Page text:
“It was the first time that I realized, ‘Whoa, there’s so much I don’t know out there.’ I remember, every night, I couldn’t go to sleep because I was just thinking about all the things I had seen that day in the conference,” he described. “It made me consider going to graduate school and go down an academic route, which I am going down now.”
Searching for Answers
Over the three years following the conference, Tucker-Foltz expanded his research, using his Schupf funding to continue attending conferences, participate in summer research — from which he helped develop and present two papers in theoretical computer science, one of which was professionally published — and further his personal research projects as well.
Professor of Economics Brian Baisa, a mentor to Tucker-Foltz, pointed to a paper that Tucker-Foltz wrote for his “Advanced Microeconomics” class. The paper proposed a mathematical mechanism that incentivizes the prevention of gerrymandering.
“The essay was a fantastic and really original piece of research, substantially better than work I would peer-review for top economics journals — and it was for an assignment that counted for 5 percent of the course grade,” Baisa said. “The proposed game was simple and intuitive and nifty in the way that would make any math geek smirk, and Jamie pursued the solution to this problem incredibly rapidly … I expect this paper to land in a top journal in economics, math or computer science.”
A Bright Future
The paper was ultimately accepted to and presented at the 29th International Conference on Game Theory, the third time Tucker-Foltz shared his research in a public setting. Motivated to try and publish his research in a journal, Tucker-Foltz then put his preprint of his paper in a public online repository.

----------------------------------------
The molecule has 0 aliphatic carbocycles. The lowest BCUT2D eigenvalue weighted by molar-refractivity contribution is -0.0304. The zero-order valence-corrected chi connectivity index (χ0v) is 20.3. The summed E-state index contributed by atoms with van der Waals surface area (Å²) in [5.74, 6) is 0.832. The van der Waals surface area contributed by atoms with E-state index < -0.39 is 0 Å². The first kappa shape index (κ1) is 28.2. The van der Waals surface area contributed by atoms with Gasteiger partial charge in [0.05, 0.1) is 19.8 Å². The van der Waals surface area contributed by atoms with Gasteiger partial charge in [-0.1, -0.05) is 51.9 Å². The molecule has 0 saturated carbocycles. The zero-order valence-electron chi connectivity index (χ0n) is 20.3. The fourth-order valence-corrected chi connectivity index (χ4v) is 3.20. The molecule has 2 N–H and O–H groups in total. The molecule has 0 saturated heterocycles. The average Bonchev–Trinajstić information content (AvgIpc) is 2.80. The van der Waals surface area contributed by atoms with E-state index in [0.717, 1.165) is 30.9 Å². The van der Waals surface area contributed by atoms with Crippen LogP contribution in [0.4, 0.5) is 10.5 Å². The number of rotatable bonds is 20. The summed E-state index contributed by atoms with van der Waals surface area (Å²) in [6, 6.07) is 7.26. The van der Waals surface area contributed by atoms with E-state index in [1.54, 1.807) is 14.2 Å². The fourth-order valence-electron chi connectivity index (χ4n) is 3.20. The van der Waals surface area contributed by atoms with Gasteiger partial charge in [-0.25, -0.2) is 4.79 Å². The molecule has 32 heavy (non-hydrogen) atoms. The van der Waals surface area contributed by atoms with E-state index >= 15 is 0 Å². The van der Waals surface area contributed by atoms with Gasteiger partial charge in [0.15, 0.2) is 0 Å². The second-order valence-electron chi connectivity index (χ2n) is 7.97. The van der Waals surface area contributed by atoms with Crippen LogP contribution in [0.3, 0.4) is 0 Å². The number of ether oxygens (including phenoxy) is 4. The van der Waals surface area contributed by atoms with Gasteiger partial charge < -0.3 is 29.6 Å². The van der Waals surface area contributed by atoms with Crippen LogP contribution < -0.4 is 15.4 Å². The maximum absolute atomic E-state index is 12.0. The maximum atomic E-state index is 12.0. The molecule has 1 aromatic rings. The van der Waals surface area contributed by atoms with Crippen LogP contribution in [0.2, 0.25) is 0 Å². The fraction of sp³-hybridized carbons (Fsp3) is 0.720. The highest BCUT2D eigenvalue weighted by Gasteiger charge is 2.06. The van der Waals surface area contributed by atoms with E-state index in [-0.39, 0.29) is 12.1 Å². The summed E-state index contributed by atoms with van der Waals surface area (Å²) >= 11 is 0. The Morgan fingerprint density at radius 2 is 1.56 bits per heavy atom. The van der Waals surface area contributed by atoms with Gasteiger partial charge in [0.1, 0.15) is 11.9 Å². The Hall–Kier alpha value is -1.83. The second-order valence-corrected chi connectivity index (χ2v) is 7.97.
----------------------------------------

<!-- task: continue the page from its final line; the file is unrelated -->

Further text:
The paper, as it turned out, was unknowingly critical for reasons beyond the contribution it represented to game theory, since Ariel Procaccia, professor of computer science at Carnegie Mellon University (CMU), happened upon it when it was published online. According to Tucker-Foltz, Procaccia liked the paper and encouraged him to apply to a computer science doctorate program at CMU. Tucker-Foltz will join that program in the fall of 2020.
Before attending CMU, however, he’ll be taking a brief detour to Cambridge University, where he’ll pursue a master’s degree in advanced computer science. He’ll be going across the waters as a recipient of the highly competitive Churchill Scholarship, which funds the year he’ll be spending in England and provides additional support in seminars and other amenities.
Even though Tucker-Foltz is leaving himself open to a number of different directions for his research and academic career, one thing is clear: he had and will have a monumental impact wherever he goes. In the words of Professor of Mathematics Harris Daniels, another of Tucker-Foltz’s mentors, “We can’t wait to see the amazing things that he accomplishes in his time after Amherst.”